The telephone talks between U.S. and Chinese trade negotiators went well last week, potentially leading to an in-person meeting next week and an increase in Chinese imports of U.S. soybeans, according to Chinese and U.S. sources.
Negotiations on budget caps and an increase in the federal debt ceiling are going down to the wire as lawmakers seek to nail down a deal with President Donald Trump that the House can vote on this week before starting its August recess.
Snowballing signals from the White House of losing patience over the slow pace of ratification of the U.S.-Mexico-Canada Agreement could force a showdown with House Democrats, and there’s a lot at stake for the U.S. ag sector.
The Trump administration is looking this week to increase the pressure on Congress to approve the U.S.-Mexico-Canada trade agreement while making progress with China in the wake of the recent meeting between President Donald Trump and Chinese leader Xi Jinping.
President Donald Trump said Saturday that he and Chinese President Xi Jinping have agreed to restart talks to end the U.S.-China trade war that has cost the U.S. ag sector billions of dollars in lost exports.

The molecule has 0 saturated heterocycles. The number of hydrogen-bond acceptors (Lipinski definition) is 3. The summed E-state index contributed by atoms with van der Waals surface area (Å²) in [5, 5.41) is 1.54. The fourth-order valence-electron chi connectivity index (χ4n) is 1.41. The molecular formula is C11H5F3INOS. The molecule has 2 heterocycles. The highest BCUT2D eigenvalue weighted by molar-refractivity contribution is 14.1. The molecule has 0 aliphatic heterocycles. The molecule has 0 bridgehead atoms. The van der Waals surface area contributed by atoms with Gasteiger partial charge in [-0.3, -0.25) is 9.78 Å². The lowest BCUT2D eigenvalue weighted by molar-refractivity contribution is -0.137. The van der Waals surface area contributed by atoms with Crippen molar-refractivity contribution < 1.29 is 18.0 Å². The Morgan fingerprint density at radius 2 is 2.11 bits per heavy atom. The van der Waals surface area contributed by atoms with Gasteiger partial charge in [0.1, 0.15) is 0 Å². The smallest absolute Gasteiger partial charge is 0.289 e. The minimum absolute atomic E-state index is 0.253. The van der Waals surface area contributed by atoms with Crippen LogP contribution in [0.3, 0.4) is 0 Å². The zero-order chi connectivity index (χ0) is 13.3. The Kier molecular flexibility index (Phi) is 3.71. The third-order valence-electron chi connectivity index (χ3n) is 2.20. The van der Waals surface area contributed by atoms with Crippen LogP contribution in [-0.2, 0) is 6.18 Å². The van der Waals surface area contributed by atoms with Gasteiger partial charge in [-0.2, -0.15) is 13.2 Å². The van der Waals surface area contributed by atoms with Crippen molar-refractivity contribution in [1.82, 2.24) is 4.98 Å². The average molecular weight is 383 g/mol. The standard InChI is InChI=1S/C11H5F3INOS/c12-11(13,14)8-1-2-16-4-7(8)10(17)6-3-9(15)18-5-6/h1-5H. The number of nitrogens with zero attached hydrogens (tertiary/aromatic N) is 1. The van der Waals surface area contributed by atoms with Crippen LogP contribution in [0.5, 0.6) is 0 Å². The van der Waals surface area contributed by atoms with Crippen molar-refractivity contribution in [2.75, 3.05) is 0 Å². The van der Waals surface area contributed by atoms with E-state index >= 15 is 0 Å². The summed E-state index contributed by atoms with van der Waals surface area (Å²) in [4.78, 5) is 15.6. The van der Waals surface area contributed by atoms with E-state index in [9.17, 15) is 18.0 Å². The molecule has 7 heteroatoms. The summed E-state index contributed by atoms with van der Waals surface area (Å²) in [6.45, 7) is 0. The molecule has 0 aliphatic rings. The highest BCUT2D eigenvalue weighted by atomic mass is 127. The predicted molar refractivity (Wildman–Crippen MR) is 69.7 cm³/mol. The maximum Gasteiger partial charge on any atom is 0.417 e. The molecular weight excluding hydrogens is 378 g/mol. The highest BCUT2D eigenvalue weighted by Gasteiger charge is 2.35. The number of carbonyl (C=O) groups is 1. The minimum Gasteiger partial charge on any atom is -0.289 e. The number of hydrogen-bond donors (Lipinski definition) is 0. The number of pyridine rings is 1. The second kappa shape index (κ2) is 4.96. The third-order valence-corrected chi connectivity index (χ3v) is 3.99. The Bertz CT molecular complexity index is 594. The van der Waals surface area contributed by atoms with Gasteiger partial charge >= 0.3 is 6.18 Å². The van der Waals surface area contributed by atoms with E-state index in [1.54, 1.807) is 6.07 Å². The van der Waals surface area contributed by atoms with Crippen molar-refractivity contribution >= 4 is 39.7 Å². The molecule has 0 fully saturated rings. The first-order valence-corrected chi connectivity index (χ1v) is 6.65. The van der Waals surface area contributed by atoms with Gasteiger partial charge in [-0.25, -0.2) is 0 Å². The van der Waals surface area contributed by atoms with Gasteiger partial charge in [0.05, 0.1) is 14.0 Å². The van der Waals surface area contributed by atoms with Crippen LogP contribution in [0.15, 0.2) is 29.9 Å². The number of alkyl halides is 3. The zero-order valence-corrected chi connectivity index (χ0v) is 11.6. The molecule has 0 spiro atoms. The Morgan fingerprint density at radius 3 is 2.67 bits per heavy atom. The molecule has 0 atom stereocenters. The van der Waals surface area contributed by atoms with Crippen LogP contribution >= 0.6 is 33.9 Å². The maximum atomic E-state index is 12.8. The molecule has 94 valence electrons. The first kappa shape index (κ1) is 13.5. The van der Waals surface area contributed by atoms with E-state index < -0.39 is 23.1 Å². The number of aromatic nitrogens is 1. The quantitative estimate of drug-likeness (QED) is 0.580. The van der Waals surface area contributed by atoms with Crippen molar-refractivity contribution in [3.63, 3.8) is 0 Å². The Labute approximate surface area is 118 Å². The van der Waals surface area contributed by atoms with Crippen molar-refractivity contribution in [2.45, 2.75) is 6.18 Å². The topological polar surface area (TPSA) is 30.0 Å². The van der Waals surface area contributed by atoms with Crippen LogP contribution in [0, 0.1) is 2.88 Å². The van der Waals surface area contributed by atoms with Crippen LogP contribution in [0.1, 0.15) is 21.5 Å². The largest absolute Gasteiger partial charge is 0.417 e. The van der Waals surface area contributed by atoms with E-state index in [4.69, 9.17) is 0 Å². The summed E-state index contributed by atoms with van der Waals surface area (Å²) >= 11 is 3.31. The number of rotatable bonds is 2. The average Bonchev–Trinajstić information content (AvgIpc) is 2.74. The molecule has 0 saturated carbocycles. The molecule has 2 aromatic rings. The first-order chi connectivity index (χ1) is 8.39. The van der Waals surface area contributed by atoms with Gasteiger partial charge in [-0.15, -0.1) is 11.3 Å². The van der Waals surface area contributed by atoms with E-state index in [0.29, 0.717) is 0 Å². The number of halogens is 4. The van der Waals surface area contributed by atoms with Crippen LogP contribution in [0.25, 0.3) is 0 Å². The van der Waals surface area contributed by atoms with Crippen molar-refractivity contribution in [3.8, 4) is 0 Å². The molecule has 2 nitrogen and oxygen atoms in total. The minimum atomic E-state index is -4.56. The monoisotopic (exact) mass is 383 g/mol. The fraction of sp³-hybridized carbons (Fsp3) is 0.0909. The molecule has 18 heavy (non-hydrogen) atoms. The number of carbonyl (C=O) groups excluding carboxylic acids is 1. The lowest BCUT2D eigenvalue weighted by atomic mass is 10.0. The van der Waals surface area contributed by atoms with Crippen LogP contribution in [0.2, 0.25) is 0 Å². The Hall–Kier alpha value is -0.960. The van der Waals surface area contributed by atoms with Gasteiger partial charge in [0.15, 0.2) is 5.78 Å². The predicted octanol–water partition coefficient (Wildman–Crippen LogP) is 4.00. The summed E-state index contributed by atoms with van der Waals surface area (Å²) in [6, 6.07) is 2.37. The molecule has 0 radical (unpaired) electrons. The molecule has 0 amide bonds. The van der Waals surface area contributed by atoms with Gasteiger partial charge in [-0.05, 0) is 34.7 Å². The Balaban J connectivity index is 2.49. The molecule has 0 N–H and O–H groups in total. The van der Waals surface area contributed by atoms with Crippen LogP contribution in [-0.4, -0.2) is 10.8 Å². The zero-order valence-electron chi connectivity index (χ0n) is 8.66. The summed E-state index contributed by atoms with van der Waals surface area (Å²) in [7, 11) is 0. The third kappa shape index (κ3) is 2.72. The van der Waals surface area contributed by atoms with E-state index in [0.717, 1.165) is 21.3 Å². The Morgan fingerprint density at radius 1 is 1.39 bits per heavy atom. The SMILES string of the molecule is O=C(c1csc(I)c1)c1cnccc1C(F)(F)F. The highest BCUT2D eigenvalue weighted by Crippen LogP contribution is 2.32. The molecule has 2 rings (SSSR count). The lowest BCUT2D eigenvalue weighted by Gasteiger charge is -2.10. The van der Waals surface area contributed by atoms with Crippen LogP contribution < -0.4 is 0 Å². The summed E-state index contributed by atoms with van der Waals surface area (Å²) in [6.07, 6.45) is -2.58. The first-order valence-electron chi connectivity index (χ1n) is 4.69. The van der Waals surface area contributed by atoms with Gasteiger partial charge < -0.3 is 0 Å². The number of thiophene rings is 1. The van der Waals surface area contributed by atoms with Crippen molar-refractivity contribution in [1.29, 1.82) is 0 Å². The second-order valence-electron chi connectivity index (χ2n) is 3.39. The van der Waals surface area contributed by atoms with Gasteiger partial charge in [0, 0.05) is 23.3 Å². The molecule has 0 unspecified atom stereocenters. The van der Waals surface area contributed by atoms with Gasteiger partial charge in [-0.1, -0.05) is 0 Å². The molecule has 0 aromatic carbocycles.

President Donald Trump and his top trade negotiator head to the Group of 20 summit in hopes of re-starting negotiations with China before the trade war escalates further while simultaneously making progress in talks with the Japanese on reducing their barriers to U.S. farm exports.
U.S. Trade Representative Robert Lighthizer is trying to convince skeptical Democrats that the U.S.-Mexico-Canada Agreement will do enough to address their concerns over drug pricing and enforcement of labor and environmental standards.
The Trump administration is eyeing next week’s Group of 20 summit in Japan to jump-start negotiations with China and make continued progress toward a deal with the Japanese to reduce their barriers to beef, pork and other U.S. farm commodities.
The White House steps up its campaign to get Congress to approve the U.S.-Mexico-Canada trade agreement this week, dispatching U.S. Trade Representative Robert Lighthizer for hearings on both sides of Capitol Hill.
The Trump administration is in a hurry for Congress to ratify the U.S.-Mexico-Canada trade agreement, but many House Democrats showed Wednesday at a hearing that they won’t be hurried as they contemplate changes to the renegotiated North American trade pact.